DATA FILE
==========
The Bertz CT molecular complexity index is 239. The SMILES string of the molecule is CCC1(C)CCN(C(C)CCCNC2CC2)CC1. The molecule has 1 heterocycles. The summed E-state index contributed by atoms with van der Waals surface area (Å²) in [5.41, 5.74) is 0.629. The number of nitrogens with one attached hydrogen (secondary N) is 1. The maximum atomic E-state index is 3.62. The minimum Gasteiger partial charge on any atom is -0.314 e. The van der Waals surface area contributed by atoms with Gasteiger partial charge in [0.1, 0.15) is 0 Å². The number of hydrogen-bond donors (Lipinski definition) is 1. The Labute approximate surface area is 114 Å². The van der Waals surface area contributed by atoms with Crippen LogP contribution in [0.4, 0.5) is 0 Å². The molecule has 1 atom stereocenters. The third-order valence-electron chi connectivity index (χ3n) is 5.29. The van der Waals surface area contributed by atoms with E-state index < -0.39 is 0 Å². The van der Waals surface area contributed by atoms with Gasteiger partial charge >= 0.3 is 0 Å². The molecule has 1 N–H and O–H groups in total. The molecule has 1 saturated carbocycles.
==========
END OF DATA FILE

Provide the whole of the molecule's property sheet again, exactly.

The Bertz CT molecular complexity index is 239. The SMILES string of the molecule is CCC1(C)CCN(C(C)CCCNC2CC2)CC1. The molecule has 1 heterocycles. The summed E-state index contributed by atoms with van der Waals surface area (Å²) in [5.41, 5.74) is 0.629. The number of nitrogens with one attached hydrogen (secondary N) is 1. The maximum atomic E-state index is 3.62. The minimum Gasteiger partial charge on any atom is -0.314 e. The van der Waals surface area contributed by atoms with Gasteiger partial charge in [0.1, 0.15) is 0 Å². The number of hydrogen-bond donors (Lipinski definition) is 1. The Labute approximate surface area is 114 Å². The van der Waals surface area contributed by atoms with Crippen LogP contribution in [0.4, 0.5) is 0 Å². The molecule has 1 atom stereocenters. The third-order valence-electron chi connectivity index (χ3n) is 5.29. The van der Waals surface area contributed by atoms with E-state index < -0.39 is 0 Å². The van der Waals surface area contributed by atoms with Gasteiger partial charge >= 0.3 is 0 Å². The molecule has 1 N–H and O–H groups in total. The molecule has 1 saturated carbocycles.